Why I’m sticking with Cubasis (even though Logic Pro looks very shiny)

I’ll get right to the point: I tried LP on iPad, but quickly realised it has some serious deficiencies. For example, there’s no proper MIDI learn, rendering my various controllers mostly useless (there’s a very limited workaround which is pretty clunky) and LPiPad’s idea of subgroups is just bizarre and again, mostly useless. Basic operations such as editing simple clip fade ins/outs or gain adjustments are awkward, and don’t implement touch very well at all (strange, given that tablets are designed around touch screens). Cubasis performs all of these essential functions, and lots of others, quicker and more intuitively. Cubasis might look somewhat less contemporary visually, but it leaves the flashy newcomer in the dust as far as editing is concerned. So: a few big dealbreakers for me in LPiPad, and I decided against subscribing to it. That being said, LPiPad does have some features I would love to see in Cubasis: tempo, time signature, and key signature tracks, and a proper grid editor for drums, for starters. Any thoughts?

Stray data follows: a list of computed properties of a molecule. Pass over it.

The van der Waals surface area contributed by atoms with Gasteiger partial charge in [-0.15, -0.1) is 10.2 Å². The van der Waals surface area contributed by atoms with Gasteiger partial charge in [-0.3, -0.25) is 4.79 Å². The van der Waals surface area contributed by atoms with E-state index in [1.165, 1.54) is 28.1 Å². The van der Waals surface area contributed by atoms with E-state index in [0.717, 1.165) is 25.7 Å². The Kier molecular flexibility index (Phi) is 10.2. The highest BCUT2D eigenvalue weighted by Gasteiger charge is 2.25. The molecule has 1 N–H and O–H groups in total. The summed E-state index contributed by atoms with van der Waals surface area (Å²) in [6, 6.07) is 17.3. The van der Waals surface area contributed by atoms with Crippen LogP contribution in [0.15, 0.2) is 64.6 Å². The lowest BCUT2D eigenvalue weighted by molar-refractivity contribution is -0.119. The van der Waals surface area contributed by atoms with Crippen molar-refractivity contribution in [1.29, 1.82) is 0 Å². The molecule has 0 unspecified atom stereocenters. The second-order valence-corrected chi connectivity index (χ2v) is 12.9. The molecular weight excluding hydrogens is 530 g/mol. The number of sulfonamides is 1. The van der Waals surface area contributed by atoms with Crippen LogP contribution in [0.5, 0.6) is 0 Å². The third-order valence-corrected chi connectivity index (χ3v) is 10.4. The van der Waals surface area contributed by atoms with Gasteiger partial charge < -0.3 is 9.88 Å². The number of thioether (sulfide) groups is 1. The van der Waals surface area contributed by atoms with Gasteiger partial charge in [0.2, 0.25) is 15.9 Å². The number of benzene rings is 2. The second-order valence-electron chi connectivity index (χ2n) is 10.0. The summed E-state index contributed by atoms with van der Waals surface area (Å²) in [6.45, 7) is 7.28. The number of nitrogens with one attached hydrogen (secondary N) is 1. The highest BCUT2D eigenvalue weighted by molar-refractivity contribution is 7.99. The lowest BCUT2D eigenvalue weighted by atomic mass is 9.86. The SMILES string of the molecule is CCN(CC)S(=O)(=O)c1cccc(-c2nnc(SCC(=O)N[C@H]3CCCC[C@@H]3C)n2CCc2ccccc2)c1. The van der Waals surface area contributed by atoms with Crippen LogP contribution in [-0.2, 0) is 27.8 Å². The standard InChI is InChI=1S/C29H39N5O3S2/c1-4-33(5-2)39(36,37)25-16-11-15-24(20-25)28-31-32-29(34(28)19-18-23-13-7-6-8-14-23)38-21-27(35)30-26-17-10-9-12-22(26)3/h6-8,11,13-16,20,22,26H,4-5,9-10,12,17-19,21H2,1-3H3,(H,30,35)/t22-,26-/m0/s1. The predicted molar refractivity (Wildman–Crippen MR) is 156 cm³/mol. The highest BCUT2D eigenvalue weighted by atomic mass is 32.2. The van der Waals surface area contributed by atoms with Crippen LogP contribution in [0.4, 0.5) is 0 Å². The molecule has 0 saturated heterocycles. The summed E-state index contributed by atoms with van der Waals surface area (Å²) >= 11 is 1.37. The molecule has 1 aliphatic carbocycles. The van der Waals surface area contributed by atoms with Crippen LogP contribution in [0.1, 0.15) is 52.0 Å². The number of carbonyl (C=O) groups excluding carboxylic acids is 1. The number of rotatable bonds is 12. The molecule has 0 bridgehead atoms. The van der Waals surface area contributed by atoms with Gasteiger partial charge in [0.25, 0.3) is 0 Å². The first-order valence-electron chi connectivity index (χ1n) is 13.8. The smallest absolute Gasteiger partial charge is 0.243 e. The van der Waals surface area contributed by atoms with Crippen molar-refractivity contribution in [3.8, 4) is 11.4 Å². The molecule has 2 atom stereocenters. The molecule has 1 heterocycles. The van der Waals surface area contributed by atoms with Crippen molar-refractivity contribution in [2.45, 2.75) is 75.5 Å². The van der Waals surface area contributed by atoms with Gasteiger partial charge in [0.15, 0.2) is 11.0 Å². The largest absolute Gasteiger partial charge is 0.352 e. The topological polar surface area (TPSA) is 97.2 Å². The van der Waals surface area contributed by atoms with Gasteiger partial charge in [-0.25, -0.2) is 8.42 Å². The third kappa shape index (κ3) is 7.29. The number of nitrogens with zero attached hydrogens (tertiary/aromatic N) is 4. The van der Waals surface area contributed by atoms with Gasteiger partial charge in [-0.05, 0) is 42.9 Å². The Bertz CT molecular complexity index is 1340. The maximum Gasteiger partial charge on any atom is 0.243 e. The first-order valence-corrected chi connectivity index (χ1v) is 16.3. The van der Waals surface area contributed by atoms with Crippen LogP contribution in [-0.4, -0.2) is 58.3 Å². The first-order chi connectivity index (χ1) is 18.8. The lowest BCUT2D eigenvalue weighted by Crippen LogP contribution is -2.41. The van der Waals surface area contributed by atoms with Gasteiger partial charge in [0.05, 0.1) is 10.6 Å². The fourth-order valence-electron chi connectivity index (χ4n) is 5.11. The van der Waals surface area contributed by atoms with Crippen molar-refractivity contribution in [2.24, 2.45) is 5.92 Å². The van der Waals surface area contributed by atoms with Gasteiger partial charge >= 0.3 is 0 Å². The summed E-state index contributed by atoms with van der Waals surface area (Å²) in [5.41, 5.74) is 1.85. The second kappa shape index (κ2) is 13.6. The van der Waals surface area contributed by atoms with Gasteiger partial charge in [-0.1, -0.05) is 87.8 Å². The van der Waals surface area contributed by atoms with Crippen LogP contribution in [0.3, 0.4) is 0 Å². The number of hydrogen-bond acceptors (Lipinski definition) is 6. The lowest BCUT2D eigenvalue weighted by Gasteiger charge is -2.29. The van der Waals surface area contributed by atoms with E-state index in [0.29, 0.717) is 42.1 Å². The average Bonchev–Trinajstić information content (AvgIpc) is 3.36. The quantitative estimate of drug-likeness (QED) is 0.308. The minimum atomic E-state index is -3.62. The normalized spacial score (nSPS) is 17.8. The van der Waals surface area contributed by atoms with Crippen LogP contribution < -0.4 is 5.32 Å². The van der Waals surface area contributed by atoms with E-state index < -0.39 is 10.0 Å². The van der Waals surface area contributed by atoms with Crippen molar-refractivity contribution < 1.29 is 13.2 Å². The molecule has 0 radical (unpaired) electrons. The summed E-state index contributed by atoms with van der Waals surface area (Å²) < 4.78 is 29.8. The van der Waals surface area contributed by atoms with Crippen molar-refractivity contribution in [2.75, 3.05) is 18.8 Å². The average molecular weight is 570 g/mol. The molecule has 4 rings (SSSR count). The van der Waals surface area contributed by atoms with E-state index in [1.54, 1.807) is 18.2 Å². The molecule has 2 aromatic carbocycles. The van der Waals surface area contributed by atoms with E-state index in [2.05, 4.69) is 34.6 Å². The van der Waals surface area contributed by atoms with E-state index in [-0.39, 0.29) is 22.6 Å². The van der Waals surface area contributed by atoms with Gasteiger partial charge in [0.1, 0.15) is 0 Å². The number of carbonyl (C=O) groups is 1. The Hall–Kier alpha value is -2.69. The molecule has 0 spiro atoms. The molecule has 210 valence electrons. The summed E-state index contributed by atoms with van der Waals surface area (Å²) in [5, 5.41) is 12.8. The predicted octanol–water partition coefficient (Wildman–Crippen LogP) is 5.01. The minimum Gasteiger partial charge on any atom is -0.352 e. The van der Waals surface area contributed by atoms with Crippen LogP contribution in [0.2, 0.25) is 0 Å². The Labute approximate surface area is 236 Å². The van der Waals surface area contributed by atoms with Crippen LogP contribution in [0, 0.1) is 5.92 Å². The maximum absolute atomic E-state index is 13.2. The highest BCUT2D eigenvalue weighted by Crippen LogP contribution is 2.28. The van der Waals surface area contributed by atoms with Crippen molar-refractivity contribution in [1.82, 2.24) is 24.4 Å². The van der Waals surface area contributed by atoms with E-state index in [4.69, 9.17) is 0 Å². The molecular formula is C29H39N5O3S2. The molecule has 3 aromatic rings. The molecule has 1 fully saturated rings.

Cubasis I think has an update coming. So let’s see what happens.

Those features are always in my thoughts along with a marker track and a on-screen display naming the project we are actually working on, many times I have opened a “Recent Project” not knowing what it is until I look in Media/Projects.
I don’t think there is anything about LP that would ever make me move away from Cubasis 3.

I agree but for totally different reasons.
I’ve also tried LP4ipad and found it stunning. Honestly LP is superior in almost any way not just because of adjustable tempo and signature. The effects and the Instruments are awesome. Plus the drum instrument track is so efficient and cool! And you can bounce from iPad to Mac and viceversa keeping 99% of the project working not like Cubasis to Cubase terrible and useless transfer process.
So what?
LP is just too complicated and complex. A case of too much of a good thing…
For complex projects I can use Logic Pro X or Cubase both on Mac
OTH Cubasis has a unique “immediacy” that is perfect for an iPad. Very quick in every action, so simple and so quick.